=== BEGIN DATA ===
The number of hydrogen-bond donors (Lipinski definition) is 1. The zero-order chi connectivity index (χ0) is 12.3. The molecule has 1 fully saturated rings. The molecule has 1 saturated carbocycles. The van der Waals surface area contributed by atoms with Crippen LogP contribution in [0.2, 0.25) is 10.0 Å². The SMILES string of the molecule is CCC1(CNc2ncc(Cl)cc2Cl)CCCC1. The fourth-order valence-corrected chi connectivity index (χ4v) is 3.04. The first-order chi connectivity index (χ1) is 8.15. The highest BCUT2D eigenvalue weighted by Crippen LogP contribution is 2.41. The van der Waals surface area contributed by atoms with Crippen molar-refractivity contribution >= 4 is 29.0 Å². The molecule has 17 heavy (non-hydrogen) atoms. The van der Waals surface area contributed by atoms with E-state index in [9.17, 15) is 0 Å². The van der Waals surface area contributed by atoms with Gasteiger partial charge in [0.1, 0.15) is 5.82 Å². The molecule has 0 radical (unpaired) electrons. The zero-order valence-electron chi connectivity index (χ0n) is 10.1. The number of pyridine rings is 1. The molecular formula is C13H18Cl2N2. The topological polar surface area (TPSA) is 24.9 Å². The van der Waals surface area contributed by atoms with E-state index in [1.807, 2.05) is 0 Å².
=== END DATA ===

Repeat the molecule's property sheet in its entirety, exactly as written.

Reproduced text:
The number of hydrogen-bond donors (Lipinski definition) is 1. The zero-order chi connectivity index (χ0) is 12.3. The molecule has 1 fully saturated rings. The molecule has 1 saturated carbocycles. The van der Waals surface area contributed by atoms with Crippen LogP contribution in [0.2, 0.25) is 10.0 Å². The SMILES string of the molecule is CCC1(CNc2ncc(Cl)cc2Cl)CCCC1. The fourth-order valence-corrected chi connectivity index (χ4v) is 3.04. The first-order chi connectivity index (χ1) is 8.15. The highest BCUT2D eigenvalue weighted by Crippen LogP contribution is 2.41. The van der Waals surface area contributed by atoms with Crippen molar-refractivity contribution >= 4 is 29.0 Å². The molecule has 17 heavy (non-hydrogen) atoms. The van der Waals surface area contributed by atoms with E-state index in [9.17, 15) is 0 Å². The van der Waals surface area contributed by atoms with Gasteiger partial charge in [0.1, 0.15) is 5.82 Å². The molecule has 0 radical (unpaired) electrons. The zero-order valence-electron chi connectivity index (χ0n) is 10.1. The number of pyridine rings is 1. The molecular formula is C13H18Cl2N2. The topological polar surface area (TPSA) is 24.9 Å². The van der Waals surface area contributed by atoms with E-state index in [1.807, 2.05) is 0 Å².